Words: Tracy – Photos: Jonas

A year ago this month I “did a thing”; at least that’s what I told my family and friends. In truth I found a companion, a challenge, and much joy.

I love dogs – there’s no and/ifs/or buts about it. We had Golden Retrievers throughout my childhood and with five rambunctious kids in the house I’m not sure any other creature would be more suited. Our first Golden was named “Bonnie Bluebonnet Lady”; a true indication of the gentle yet regal power she held over the family. Subsequent adoptees performed likewise, and with that was born the formation of an expectation of how dogs behave.

In 1993 I joined the Army and started my exploration of the world. As a single gal living in Germany with the desire to travel, a creature dependent on me was not a serious consideration. Several years went by; I moved a few times, my friends were marrying, I experienced considerable heartache and trauma, and I ended up at the Army’s Military Academy. A new friend had a Black Lab and once again I witnessed the loveliness of having a dog. I wanted connection. After an impulsive Thanksgiving weekend visit to a Humane Society located in New York, I scooped up a Jindo.

Jindo’s are a spitz breed from Korea – an official Korean National Treasure. They’re fiercely loyal and beautiful dogs, but they are primitive, prey-driven and strong-minded. An article I once read clearly stated “not preferable for first time dog owners”; something that might have been good to know before we were acquainted. I named him Fenris (after the Norse mythological creature) and thus we began an 11-year relationship that included several uncouplings due to two years in Korea, a long deployment to Iraq and lengthy military training exercises. My numerous memories of Fenris include: raising his leg and peeing on mine after having him only a week; escaping my boyfriend’s house only to be found the next morning on my street (2 miles away) and smelling of skunk; staying by my father’s side for weeks after surgery; and enthusiastically welcoming me home after lengthy separations. Just like me he was standoffish, particular about those he created bonds with, and protective of those he cared for. Just like me he was stubborn, determined and quriky. Just like me he was a loner.

In 2010, Fenris was diagnosed with cancer and by the spring of 2011 he had declined so much that I chose to euthanize him. Anyone who has been through that process… that of watching the diminishment, making the decision, and sitting in the room as death/peace occurs – knows the human emotional pain. And so I decided never again. Until February 2020.

My decision to adopt Stocai (the Irish word for socks/stockings) was independent of COVID-19 though the timing might indicate otherwise. It was a quiet Friday in the office and there was no plan to adopt a dog, but for some reason I was on the Humane Society’s app where a German Sheppard puppy was highlighted. For some reason I just wanted to see it in person. For some reason my co-workers were supportive – enthusiastic even. And for some reason it wasn’t there, but a pair of blue Siberian Husky’s eyes followed me from his kennel, called me in without vocalization, and is now mine (and I his).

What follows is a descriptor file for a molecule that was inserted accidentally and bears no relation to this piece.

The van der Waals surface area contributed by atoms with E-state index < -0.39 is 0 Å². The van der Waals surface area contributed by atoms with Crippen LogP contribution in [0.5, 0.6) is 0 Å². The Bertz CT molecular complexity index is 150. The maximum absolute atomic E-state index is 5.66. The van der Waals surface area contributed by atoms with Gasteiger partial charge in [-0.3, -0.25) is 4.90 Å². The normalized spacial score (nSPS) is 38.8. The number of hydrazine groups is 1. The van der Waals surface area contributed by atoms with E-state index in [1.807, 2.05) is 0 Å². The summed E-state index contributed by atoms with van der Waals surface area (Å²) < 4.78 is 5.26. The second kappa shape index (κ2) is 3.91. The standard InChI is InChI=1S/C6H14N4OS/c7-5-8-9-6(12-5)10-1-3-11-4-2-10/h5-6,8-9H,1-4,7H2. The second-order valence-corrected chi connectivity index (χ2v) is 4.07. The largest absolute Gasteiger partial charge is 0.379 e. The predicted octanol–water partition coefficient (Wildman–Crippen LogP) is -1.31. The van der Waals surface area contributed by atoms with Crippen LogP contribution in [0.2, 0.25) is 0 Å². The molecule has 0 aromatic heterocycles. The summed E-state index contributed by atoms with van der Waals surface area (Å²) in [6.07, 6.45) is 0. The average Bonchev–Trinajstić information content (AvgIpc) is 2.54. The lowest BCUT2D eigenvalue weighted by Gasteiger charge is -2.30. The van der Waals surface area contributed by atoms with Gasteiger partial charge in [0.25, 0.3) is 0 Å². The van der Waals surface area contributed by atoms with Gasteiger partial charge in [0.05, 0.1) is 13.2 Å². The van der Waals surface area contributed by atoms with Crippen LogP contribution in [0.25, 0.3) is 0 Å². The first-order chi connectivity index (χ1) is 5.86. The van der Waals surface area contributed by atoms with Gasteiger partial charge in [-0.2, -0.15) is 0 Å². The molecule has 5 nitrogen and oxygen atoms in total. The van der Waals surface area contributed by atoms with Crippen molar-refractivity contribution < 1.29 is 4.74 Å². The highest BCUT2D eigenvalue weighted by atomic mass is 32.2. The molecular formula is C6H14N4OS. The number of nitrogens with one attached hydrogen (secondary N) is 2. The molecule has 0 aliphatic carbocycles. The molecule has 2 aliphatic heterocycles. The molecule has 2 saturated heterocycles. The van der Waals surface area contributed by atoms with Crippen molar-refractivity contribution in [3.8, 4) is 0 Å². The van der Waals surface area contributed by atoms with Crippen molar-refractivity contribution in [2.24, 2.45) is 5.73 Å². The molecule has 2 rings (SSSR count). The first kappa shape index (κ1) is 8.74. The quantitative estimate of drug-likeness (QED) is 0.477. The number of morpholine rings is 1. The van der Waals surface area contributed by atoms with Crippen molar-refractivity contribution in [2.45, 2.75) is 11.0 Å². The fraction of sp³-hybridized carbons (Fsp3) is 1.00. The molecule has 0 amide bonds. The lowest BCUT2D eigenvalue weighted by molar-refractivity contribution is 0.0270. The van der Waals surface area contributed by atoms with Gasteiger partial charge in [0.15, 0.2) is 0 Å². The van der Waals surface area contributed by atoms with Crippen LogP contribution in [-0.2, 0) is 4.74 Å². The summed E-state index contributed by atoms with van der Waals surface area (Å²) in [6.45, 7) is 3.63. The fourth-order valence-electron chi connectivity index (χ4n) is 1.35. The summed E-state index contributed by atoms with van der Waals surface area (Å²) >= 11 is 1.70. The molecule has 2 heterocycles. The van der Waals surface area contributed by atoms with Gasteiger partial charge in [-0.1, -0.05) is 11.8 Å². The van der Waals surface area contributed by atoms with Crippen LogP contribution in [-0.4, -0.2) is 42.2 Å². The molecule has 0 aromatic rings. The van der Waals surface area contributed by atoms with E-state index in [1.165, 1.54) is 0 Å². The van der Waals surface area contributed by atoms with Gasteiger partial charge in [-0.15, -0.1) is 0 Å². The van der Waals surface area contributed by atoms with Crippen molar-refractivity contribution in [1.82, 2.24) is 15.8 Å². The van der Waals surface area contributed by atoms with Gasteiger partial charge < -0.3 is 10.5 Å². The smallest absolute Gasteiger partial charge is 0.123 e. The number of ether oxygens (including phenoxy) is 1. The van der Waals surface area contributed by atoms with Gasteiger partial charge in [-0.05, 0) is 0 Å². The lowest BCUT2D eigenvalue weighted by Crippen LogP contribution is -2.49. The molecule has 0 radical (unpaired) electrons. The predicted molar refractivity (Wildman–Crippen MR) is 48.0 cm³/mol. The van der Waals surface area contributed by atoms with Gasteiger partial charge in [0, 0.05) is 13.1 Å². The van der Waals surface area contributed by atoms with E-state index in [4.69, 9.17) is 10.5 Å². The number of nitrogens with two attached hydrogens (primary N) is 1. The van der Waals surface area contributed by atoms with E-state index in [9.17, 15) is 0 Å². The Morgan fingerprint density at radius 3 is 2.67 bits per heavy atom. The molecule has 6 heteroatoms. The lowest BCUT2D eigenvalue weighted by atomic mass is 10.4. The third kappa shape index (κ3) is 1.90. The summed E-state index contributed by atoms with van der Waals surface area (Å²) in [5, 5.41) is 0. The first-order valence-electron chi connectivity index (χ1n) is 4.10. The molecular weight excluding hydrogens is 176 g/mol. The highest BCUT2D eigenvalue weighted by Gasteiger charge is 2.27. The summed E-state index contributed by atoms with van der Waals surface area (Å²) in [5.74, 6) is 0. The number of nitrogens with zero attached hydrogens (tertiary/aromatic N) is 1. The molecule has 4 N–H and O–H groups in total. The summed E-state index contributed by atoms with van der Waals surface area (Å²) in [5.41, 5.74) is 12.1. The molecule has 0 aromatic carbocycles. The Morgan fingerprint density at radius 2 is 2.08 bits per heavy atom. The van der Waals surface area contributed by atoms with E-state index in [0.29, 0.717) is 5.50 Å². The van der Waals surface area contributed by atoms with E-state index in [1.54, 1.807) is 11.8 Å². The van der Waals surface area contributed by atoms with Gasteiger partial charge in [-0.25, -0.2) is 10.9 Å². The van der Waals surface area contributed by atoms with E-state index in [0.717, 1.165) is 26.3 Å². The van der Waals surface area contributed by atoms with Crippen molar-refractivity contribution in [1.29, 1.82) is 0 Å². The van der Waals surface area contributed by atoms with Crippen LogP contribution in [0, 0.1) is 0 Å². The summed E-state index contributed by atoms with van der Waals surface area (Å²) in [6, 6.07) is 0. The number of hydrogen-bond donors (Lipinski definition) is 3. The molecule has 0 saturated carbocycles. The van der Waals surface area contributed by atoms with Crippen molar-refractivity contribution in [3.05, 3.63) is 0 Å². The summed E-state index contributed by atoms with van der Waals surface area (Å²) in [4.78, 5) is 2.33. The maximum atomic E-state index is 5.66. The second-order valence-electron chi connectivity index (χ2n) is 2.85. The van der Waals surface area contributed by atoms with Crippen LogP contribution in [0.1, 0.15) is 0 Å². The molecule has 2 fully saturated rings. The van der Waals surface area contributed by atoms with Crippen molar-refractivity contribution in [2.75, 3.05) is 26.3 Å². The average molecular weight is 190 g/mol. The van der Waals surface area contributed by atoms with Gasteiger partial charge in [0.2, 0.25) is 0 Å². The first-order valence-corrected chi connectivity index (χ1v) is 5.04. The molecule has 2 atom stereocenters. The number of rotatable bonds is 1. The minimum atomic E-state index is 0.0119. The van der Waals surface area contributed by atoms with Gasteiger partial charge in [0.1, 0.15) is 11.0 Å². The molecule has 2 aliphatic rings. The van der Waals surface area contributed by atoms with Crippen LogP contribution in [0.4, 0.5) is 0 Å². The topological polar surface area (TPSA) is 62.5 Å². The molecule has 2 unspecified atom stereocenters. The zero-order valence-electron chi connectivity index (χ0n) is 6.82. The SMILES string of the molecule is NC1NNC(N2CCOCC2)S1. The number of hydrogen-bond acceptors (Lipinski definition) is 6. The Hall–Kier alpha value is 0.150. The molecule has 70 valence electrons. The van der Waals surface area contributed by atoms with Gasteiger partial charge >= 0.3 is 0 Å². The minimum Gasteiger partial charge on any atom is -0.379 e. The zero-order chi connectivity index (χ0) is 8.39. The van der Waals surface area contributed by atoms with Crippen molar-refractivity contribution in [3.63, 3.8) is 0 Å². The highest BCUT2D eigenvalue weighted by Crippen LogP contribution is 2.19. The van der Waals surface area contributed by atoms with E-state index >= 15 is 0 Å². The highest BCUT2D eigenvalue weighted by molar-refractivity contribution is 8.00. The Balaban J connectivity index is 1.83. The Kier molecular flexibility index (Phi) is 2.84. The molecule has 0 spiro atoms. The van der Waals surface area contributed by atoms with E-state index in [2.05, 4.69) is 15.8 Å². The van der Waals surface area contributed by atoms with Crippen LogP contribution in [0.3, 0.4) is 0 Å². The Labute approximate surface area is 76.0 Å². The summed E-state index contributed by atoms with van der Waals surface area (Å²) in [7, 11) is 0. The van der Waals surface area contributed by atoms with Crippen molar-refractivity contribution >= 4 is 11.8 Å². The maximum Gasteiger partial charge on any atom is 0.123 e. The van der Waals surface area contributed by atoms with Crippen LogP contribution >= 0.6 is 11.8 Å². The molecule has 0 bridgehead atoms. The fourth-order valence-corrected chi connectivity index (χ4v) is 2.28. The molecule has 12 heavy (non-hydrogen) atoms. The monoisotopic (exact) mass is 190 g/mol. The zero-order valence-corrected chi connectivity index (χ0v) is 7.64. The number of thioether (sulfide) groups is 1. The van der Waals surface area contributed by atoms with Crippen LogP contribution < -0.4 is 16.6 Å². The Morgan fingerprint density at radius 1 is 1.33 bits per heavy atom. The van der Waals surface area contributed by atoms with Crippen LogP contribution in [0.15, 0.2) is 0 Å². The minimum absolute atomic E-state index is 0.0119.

At that time I was traveling 2-3 weeks per month. I was renting a townhome. I was a life-long transient (moving 27 times in 49 years). Friends and families said “Yay!, and yet…. How will you handle the travel; How will you handle the hours; What will your landlord say; You have serious dog allergies; Husky’s are high energy; Are you ready for this?”

The adopting of Stocai – much like the adopting of Fenris – was exactly what I needed at the time it occurred. Grief is hard. Loneliness is hard. Isolation is hard. Uncertainty is hard. And yet tonight, a year later, I’m sitting on the floor of my home… covered by an afghan my grandmother made 30+ years ago, and my companion – my dog – is curled by my leg on it as well. Just like me he rejoices at being outdoors and exploring. Just like me he has attitude, is occasionally huffy and can give a mean cold shoulder. Just like me he has favorite spots and people. Just like me he prefers quiet at the end of the day.

Our experiences and paths don’t always indicate our futures. Our self-imposed-boundaries and limitations are not our reality. Our hesitancies don’t dictate our decisions. And our past pains should not limit our future. Take a chance. Joy may be on the other side.

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